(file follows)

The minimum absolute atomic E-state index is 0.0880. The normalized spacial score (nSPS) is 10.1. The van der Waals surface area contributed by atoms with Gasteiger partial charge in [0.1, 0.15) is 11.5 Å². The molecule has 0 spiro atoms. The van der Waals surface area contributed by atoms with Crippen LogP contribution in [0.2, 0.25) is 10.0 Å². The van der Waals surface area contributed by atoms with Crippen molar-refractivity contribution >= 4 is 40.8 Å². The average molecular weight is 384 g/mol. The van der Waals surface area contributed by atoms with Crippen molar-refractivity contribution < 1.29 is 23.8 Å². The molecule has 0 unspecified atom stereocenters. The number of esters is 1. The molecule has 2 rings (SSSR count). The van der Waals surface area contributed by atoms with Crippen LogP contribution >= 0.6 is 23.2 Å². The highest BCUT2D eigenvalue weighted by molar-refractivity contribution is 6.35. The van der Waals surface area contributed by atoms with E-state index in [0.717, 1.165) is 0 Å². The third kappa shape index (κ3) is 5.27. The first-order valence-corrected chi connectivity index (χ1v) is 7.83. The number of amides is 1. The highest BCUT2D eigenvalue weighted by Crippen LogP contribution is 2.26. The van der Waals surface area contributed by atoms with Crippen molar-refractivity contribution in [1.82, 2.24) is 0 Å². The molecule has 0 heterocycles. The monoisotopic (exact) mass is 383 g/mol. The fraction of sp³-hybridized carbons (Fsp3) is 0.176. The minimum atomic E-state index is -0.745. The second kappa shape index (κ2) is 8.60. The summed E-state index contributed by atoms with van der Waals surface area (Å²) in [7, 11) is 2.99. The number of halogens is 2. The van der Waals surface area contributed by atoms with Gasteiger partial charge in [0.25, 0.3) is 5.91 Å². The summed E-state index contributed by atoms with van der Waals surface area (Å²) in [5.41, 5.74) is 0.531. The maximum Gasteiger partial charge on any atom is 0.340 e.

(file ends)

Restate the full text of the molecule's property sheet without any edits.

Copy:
The minimum absolute atomic E-state index is 0.0880. The normalized spacial score (nSPS) is 10.1. The van der Waals surface area contributed by atoms with Gasteiger partial charge in [0.1, 0.15) is 11.5 Å². The molecule has 0 spiro atoms. The van der Waals surface area contributed by atoms with Crippen LogP contribution in [0.2, 0.25) is 10.0 Å². The van der Waals surface area contributed by atoms with Crippen molar-refractivity contribution >= 4 is 40.8 Å². The average molecular weight is 384 g/mol. The van der Waals surface area contributed by atoms with Crippen molar-refractivity contribution < 1.29 is 23.8 Å². The molecule has 0 unspecified atom stereocenters. The number of esters is 1. The molecule has 2 rings (SSSR count). The van der Waals surface area contributed by atoms with Crippen LogP contribution >= 0.6 is 23.2 Å². The highest BCUT2D eigenvalue weighted by molar-refractivity contribution is 6.35. The van der Waals surface area contributed by atoms with E-state index in [0.717, 1.165) is 0 Å². The third kappa shape index (κ3) is 5.27. The first-order valence-corrected chi connectivity index (χ1v) is 7.83. The number of amides is 1. The highest BCUT2D eigenvalue weighted by Crippen LogP contribution is 2.26. The van der Waals surface area contributed by atoms with Crippen molar-refractivity contribution in [1.82, 2.24) is 0 Å². The molecule has 0 heterocycles. The monoisotopic (exact) mass is 383 g/mol. The fraction of sp³-hybridized carbons (Fsp3) is 0.176. The minimum atomic E-state index is -0.745. The second kappa shape index (κ2) is 8.60. The summed E-state index contributed by atoms with van der Waals surface area (Å²) in [7, 11) is 2.99. The number of halogens is 2. The van der Waals surface area contributed by atoms with Gasteiger partial charge in [0.25, 0.3) is 5.91 Å². The summed E-state index contributed by atoms with van der Waals surface area (Å²) in [5.41, 5.74) is 0.531. The maximum Gasteiger partial charge on any atom is 0.340 e.